June 15, 2014
June 15, 2014
June 18, 2014
24.652.1 - 24.652.16
Graduate Student Identity: A Balancing Act between RolesGraduate students are often required to balance a variety of roles while completing theireducation and preparing for their careers. This transitional process is a critical part ofconstructing their professional identities. However, it is not clear how well students are able tobalance multiple roles or how well graduate programs support multiple role development.Through this study, we hope to better understand graduate student role identity by examiningstudent perceptions in three fields—education, engineering, and engineering education—and tocontribute to research focused on improving efforts in preparing the future professoriate.Ultimately, our goal is to answer the following research question: How do graduate studentsconceive of and rank professional role identities, including those of researcher, teacher, and life-long learner, in terms of their current and future actual roles, expected roles, and desired roles?In order to address this question, a survey was developed, distributed, and analyzed to determinethe differences in teacher, researcher, and lifelong learner roles for each of the three fields above.Grounded in role identity theory, the survey elicits students’ perceptions of their current roles inacademia and the future roles they believe they will have after graduation. In total 2225potential participants from a large public research-focused university were contacted for thisstudy. After the initial data cleaning, 345 responses remained from both masters and PhD levelstudents for a response rate of 16%. We acknowledge the low response rate for this study, butwe believe it is still representative of our sample and reveals interesting findings related tograduate student views about roles they hold now and future roles.The results of this study provide an initial sketch of graduate student identity as constructed ofmultiple roles and often conflicting perceptions of actual, expected and desired roles. Our workindicates that engineering education students parallel education students in terms of teaching andengineering students in terms of research, but that in both education and engineering a balancebetween teaching and research is needed. Also we observed that there is a unique balance to theroles depending on field and that the roles do not align as well as one would anticipate whenalignment questions are asked directly. Overall, these results support the further development ofgraduate programs to provide proper alignment between current and future roles in terms ofstudents being teachers, researchers, and lifelong learners, specifically pointing to the need forimproved efforts in preparing future faculty.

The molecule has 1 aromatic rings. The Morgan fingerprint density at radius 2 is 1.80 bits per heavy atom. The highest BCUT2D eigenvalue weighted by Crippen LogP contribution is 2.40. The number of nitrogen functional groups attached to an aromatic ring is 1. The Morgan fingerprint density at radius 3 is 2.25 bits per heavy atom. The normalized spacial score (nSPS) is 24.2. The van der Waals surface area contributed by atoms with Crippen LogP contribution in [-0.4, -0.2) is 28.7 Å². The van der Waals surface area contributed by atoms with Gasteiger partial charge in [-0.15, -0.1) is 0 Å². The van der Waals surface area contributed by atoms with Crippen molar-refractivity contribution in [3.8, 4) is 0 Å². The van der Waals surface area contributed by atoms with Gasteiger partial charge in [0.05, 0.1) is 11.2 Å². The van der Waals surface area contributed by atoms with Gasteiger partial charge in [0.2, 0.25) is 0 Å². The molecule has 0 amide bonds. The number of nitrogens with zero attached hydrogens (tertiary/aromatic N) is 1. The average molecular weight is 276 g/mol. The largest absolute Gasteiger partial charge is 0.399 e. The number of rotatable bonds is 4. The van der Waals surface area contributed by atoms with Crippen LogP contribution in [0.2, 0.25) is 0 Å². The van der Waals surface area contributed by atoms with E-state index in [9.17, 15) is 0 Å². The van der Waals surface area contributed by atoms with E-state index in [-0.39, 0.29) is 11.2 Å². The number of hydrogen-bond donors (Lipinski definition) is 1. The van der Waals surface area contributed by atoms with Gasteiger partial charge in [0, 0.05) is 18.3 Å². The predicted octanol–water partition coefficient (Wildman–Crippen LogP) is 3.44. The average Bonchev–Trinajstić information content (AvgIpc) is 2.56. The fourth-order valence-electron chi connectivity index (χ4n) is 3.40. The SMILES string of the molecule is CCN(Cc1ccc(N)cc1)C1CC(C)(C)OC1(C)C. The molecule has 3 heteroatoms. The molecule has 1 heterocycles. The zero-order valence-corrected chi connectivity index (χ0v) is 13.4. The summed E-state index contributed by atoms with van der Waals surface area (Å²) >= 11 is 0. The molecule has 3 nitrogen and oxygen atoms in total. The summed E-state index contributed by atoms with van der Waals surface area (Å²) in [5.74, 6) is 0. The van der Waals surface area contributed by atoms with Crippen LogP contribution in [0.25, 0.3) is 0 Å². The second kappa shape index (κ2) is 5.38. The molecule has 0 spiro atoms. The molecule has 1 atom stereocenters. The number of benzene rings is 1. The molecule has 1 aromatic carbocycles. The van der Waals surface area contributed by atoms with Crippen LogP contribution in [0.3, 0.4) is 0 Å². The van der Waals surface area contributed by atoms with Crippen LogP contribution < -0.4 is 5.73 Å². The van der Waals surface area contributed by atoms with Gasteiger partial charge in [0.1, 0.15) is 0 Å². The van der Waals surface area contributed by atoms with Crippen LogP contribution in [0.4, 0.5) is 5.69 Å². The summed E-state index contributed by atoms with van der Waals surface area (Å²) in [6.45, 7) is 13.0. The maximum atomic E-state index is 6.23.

Kajfez, R. L., & McNair, L. D. (2014, June), Graduate Student Identity: A Balancing Act Between Roles Paper presented at 2014 ASEE Annual Conference & Exposition, Indianapolis, Indiana. 10.18260/1-2--20543
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